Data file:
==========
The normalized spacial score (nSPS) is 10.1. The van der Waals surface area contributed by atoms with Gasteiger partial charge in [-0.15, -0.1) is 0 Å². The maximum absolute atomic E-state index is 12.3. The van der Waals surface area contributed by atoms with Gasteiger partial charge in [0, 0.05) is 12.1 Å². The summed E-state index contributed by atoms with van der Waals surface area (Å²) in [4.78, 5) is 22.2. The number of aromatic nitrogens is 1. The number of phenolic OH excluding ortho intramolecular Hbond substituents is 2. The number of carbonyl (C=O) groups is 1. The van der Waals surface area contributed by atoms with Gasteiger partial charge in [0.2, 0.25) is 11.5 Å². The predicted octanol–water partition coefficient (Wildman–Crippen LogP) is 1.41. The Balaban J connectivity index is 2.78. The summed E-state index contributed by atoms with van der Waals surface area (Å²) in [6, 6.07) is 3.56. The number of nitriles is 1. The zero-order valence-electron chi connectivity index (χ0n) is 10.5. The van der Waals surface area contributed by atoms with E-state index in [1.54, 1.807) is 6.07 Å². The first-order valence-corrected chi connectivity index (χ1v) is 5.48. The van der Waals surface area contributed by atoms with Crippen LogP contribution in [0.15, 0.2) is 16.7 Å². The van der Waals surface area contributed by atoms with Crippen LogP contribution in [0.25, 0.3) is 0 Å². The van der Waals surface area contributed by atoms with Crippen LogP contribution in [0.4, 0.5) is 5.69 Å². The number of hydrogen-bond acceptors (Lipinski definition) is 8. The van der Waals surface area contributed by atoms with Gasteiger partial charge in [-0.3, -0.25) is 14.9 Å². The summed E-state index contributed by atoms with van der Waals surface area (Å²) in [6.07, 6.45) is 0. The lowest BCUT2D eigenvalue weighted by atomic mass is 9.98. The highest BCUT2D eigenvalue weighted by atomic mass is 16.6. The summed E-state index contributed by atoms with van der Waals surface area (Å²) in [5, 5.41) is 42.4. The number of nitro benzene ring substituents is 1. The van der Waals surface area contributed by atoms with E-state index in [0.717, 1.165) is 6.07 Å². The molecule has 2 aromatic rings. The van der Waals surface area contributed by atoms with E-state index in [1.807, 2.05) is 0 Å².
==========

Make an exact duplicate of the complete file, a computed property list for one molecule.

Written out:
The normalized spacial score (nSPS) is 10.1. The van der Waals surface area contributed by atoms with Gasteiger partial charge in [-0.15, -0.1) is 0 Å². The maximum absolute atomic E-state index is 12.3. The van der Waals surface area contributed by atoms with Gasteiger partial charge in [0, 0.05) is 12.1 Å². The summed E-state index contributed by atoms with van der Waals surface area (Å²) in [4.78, 5) is 22.2. The number of aromatic nitrogens is 1. The number of phenolic OH excluding ortho intramolecular Hbond substituents is 2. The number of carbonyl (C=O) groups is 1. The van der Waals surface area contributed by atoms with Gasteiger partial charge in [0.2, 0.25) is 11.5 Å². The predicted octanol–water partition coefficient (Wildman–Crippen LogP) is 1.41. The Balaban J connectivity index is 2.78. The summed E-state index contributed by atoms with van der Waals surface area (Å²) in [6, 6.07) is 3.56. The number of nitriles is 1. The zero-order valence-electron chi connectivity index (χ0n) is 10.5. The van der Waals surface area contributed by atoms with E-state index in [1.54, 1.807) is 6.07 Å². The first-order valence-corrected chi connectivity index (χ1v) is 5.48. The van der Waals surface area contributed by atoms with Crippen LogP contribution in [0.15, 0.2) is 16.7 Å². The van der Waals surface area contributed by atoms with Crippen LogP contribution in [0.25, 0.3) is 0 Å². The van der Waals surface area contributed by atoms with Crippen LogP contribution in [0.4, 0.5) is 5.69 Å². The number of hydrogen-bond acceptors (Lipinski definition) is 8. The van der Waals surface area contributed by atoms with Gasteiger partial charge in [-0.3, -0.25) is 14.9 Å². The summed E-state index contributed by atoms with van der Waals surface area (Å²) in [6.07, 6.45) is 0. The lowest BCUT2D eigenvalue weighted by atomic mass is 9.98. The highest BCUT2D eigenvalue weighted by atomic mass is 16.6. The summed E-state index contributed by atoms with van der Waals surface area (Å²) in [5, 5.41) is 42.4. The number of nitro benzene ring substituents is 1. The van der Waals surface area contributed by atoms with E-state index in [0.717, 1.165) is 6.07 Å². The molecule has 2 aromatic rings. The van der Waals surface area contributed by atoms with E-state index in [1.807, 2.05) is 0 Å².